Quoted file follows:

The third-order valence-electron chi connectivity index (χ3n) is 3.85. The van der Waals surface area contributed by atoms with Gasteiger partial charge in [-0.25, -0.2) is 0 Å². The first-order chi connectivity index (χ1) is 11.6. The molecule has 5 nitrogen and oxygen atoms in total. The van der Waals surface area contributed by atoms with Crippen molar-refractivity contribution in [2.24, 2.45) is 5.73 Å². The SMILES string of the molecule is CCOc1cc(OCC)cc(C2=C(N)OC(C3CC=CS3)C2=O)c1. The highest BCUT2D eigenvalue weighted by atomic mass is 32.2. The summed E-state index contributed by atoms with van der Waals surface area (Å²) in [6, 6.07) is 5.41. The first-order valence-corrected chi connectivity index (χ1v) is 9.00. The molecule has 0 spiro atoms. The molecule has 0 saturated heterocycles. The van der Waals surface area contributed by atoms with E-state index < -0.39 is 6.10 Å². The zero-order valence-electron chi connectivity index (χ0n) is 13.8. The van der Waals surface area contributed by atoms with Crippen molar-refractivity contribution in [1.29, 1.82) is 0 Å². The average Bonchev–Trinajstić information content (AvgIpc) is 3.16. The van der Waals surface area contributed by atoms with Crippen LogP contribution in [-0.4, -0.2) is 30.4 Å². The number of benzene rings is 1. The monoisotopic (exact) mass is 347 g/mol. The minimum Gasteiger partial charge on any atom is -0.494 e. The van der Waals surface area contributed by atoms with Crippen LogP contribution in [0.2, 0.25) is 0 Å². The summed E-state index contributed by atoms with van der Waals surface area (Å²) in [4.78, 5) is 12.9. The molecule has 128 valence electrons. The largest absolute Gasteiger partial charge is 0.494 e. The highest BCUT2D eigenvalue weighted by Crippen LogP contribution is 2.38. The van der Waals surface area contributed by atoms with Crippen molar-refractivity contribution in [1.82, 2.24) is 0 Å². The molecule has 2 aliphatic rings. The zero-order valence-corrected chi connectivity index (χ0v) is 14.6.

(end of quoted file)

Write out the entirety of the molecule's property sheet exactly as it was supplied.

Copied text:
The third-order valence-electron chi connectivity index (χ3n) is 3.85. The van der Waals surface area contributed by atoms with Gasteiger partial charge in [-0.25, -0.2) is 0 Å². The first-order chi connectivity index (χ1) is 11.6. The molecule has 5 nitrogen and oxygen atoms in total. The van der Waals surface area contributed by atoms with Crippen molar-refractivity contribution in [2.24, 2.45) is 5.73 Å². The SMILES string of the molecule is CCOc1cc(OCC)cc(C2=C(N)OC(C3CC=CS3)C2=O)c1. The highest BCUT2D eigenvalue weighted by atomic mass is 32.2. The summed E-state index contributed by atoms with van der Waals surface area (Å²) in [6, 6.07) is 5.41. The first-order valence-corrected chi connectivity index (χ1v) is 9.00. The molecule has 0 spiro atoms. The molecule has 0 saturated heterocycles. The van der Waals surface area contributed by atoms with E-state index < -0.39 is 6.10 Å². The zero-order valence-electron chi connectivity index (χ0n) is 13.8. The van der Waals surface area contributed by atoms with Crippen molar-refractivity contribution in [1.29, 1.82) is 0 Å². The average Bonchev–Trinajstić information content (AvgIpc) is 3.16. The van der Waals surface area contributed by atoms with Crippen LogP contribution in [-0.4, -0.2) is 30.4 Å². The number of benzene rings is 1. The monoisotopic (exact) mass is 347 g/mol. The minimum Gasteiger partial charge on any atom is -0.494 e. The van der Waals surface area contributed by atoms with Crippen LogP contribution in [0.2, 0.25) is 0 Å². The summed E-state index contributed by atoms with van der Waals surface area (Å²) in [4.78, 5) is 12.9. The molecule has 128 valence electrons. The largest absolute Gasteiger partial charge is 0.494 e. The highest BCUT2D eigenvalue weighted by Crippen LogP contribution is 2.38. The van der Waals surface area contributed by atoms with Crippen molar-refractivity contribution in [1.82, 2.24) is 0 Å². The molecule has 2 aliphatic rings. The zero-order valence-corrected chi connectivity index (χ0v) is 14.6.